Wednesday, November 21, 2007

Warning: Seniors be on the Lookout for Opportunistic Scammers.

Seniors’ money is always a temptation. Last month, a state appellate court upheld the elder abuse conviction of two investment advisers who targeted elders. These advisers offered free estate reviews to discover the elder’s net worth and then would approach the client to invest in speculative ventures, lying to and bullying them if necessary. A dozen or so seniors lost more than $1 million. The abusers are facing 12 to 17 years in prison.

In September, one senior was barred for abusing another senior citizen from a home he co-owned. The 70-year-old rented a room from an older woman, began doing repairs around the house in lieu of rent and then pressured the woman to sell her mobile home and move them both into a housing development. After he convinced her to put the new house in joint tenancy, which ensured the survivor of the two would inherit the home, he began a campaign of harassing her until, in his words, she dropped dead from stress. A government conservator has been appointed to unravel the legal relationship.

In another case, an abuser began insinuating himself into the life of an emotionally dependent man, eventually taking over his financial affairs. He convinced the elderly man to put him on the checking account, and withdrew, over five years, more than $600,000. When the victim balked at paying more money, the abuser would intimidate him into signing the checks. Finally, the abuser convinced his elderly victim to make him sole heir to his estate. That court case is still pending.

In a similar case, a volunteer caregiver took some $60,000 from an elderly woman and convinced her to make him the sole heir. He had to hunt for an estate planner, because at least one attorney had refused to do it on the grounds she was no longer mentally competent to make such decisions.

Elder abuse includes neglect of a senior. Geriatric professionals can be liable under elder abuse laws, and numerous prosecutions involve mistreatment in nursing homes. A common claim is that institutionalized seniors suffer serious and deadly bedsores from neglect to sanitize sheets or move the patient on a regular basis. The nursing home and the attending physicians may face charges under elder abuse in these cases. Family members who similarly neglect care for their senior relatives might also find themselves in court.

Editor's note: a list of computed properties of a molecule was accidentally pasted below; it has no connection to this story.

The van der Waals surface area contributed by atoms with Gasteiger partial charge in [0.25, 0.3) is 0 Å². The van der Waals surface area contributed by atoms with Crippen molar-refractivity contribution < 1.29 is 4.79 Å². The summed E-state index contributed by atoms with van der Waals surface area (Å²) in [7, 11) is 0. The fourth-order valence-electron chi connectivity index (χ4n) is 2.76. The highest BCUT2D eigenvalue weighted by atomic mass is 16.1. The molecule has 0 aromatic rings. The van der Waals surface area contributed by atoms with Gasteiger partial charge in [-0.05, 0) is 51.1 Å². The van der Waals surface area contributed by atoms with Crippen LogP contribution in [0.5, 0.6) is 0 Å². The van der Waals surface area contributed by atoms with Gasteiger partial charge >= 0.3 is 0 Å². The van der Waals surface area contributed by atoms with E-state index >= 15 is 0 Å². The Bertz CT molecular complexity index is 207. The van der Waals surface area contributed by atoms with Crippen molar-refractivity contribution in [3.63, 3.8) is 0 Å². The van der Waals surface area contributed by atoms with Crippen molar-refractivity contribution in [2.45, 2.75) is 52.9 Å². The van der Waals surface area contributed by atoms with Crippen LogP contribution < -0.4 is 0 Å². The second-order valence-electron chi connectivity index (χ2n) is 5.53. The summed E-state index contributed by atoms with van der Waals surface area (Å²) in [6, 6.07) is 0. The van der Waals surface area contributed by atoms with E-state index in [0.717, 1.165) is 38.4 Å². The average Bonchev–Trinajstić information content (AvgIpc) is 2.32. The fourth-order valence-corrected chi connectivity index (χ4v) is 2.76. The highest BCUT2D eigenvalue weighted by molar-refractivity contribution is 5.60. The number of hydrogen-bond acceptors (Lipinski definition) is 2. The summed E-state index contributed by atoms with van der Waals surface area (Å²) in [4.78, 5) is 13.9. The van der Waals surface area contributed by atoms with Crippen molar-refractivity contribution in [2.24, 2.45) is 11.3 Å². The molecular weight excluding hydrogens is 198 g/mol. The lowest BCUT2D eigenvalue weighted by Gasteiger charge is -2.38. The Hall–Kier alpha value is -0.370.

Violence against senior citizens is a common basis for prosecution. On Christmas Eve 2005, a 74-year-old man was attacked and robbed in his home by a neighbor. The abuser used a stun gun to "zap" the older man so he could take the man’s wallet. He faces six years in prison. New Yorkers were recently shocked by a brazen daylight attack on a woman more than 90 years old who was beaten to the ground so the attacker could get her purse. These cases horrify civilized society.

Violent elder abuse is a crime of cowards and bullies, so we often cheer when a senior turns the table on the abuser. Last February, a 70-year-old retired soldier defended his touring group in Costa Rica by killing an armed robber with his bare hands. In June, a former Marine killed one robber and critically wounded the second one after they tried to rob him at a Subway Sandwich Shop in Florida. That same month, a retired police officer helped subdue a psychotic airline passenger in Boston and, in April, a former Miss America in Kansas shot out the tires of burglars who were attempting to leave her farm with stolen loot.

If you are concerned about loved seniors, check on them regularly at the nursing homes, monitor their expenditures, find out who is hanging around them and possibly exerting undue influence on their decisions. Most of all, don’t ignore them.

• Pamela Case, a local freelance paralegal, is among a select group of local residents rotating their columns in the Sunday Tracy Press.

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